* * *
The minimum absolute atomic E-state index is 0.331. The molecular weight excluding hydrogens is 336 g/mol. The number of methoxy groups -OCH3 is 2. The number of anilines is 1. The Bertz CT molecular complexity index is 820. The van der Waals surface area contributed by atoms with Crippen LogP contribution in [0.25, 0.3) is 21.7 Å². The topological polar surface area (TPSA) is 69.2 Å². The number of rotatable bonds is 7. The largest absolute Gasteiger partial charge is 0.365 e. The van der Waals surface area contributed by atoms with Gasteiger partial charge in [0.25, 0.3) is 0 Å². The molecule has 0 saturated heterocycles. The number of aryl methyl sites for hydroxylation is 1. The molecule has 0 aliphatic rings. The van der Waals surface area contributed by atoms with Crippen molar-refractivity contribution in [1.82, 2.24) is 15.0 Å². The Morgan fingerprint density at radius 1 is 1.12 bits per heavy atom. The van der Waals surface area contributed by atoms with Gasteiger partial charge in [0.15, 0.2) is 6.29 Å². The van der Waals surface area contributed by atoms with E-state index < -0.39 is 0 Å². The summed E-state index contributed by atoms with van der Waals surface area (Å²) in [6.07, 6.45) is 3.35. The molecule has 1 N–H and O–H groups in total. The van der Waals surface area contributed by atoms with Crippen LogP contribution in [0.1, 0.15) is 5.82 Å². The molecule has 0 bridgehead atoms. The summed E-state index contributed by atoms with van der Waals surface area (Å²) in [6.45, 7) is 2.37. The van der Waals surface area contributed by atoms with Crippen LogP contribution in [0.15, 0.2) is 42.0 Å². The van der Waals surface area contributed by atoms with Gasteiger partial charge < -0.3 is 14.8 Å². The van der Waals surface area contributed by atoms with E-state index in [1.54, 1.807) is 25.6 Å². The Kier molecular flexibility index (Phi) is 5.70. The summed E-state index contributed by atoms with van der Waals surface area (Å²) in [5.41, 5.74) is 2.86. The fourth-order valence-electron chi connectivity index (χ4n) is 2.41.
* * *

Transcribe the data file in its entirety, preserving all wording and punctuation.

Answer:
The minimum absolute atomic E-state index is 0.331. The molecular weight excluding hydrogens is 336 g/mol. The number of methoxy groups -OCH3 is 2. The number of anilines is 1. The Bertz CT molecular complexity index is 820. The van der Waals surface area contributed by atoms with Crippen LogP contribution in [0.25, 0.3) is 21.7 Å². The topological polar surface area (TPSA) is 69.2 Å². The number of rotatable bonds is 7. The largest absolute Gasteiger partial charge is 0.365 e. The van der Waals surface area contributed by atoms with Gasteiger partial charge in [0.25, 0.3) is 0 Å². The molecule has 0 saturated heterocycles. The number of aryl methyl sites for hydroxylation is 1. The molecule has 0 aliphatic rings. The van der Waals surface area contributed by atoms with Crippen molar-refractivity contribution in [1.82, 2.24) is 15.0 Å². The Morgan fingerprint density at radius 1 is 1.12 bits per heavy atom. The van der Waals surface area contributed by atoms with Gasteiger partial charge in [0.15, 0.2) is 6.29 Å². The van der Waals surface area contributed by atoms with E-state index < -0.39 is 0 Å². The summed E-state index contributed by atoms with van der Waals surface area (Å²) in [6.07, 6.45) is 3.35. The molecule has 1 N–H and O–H groups in total. The van der Waals surface area contributed by atoms with Crippen LogP contribution in [0.1, 0.15) is 5.82 Å². The molecule has 0 bridgehead atoms. The summed E-state index contributed by atoms with van der Waals surface area (Å²) in [6.45, 7) is 2.37. The van der Waals surface area contributed by atoms with Crippen LogP contribution in [0.15, 0.2) is 42.0 Å². The van der Waals surface area contributed by atoms with Gasteiger partial charge < -0.3 is 14.8 Å². The van der Waals surface area contributed by atoms with E-state index in [1.54, 1.807) is 25.6 Å². The Kier molecular flexibility index (Phi) is 5.70. The summed E-state index contributed by atoms with van der Waals surface area (Å²) in [5.41, 5.74) is 2.86. The fourth-order valence-electron chi connectivity index (χ4n) is 2.41.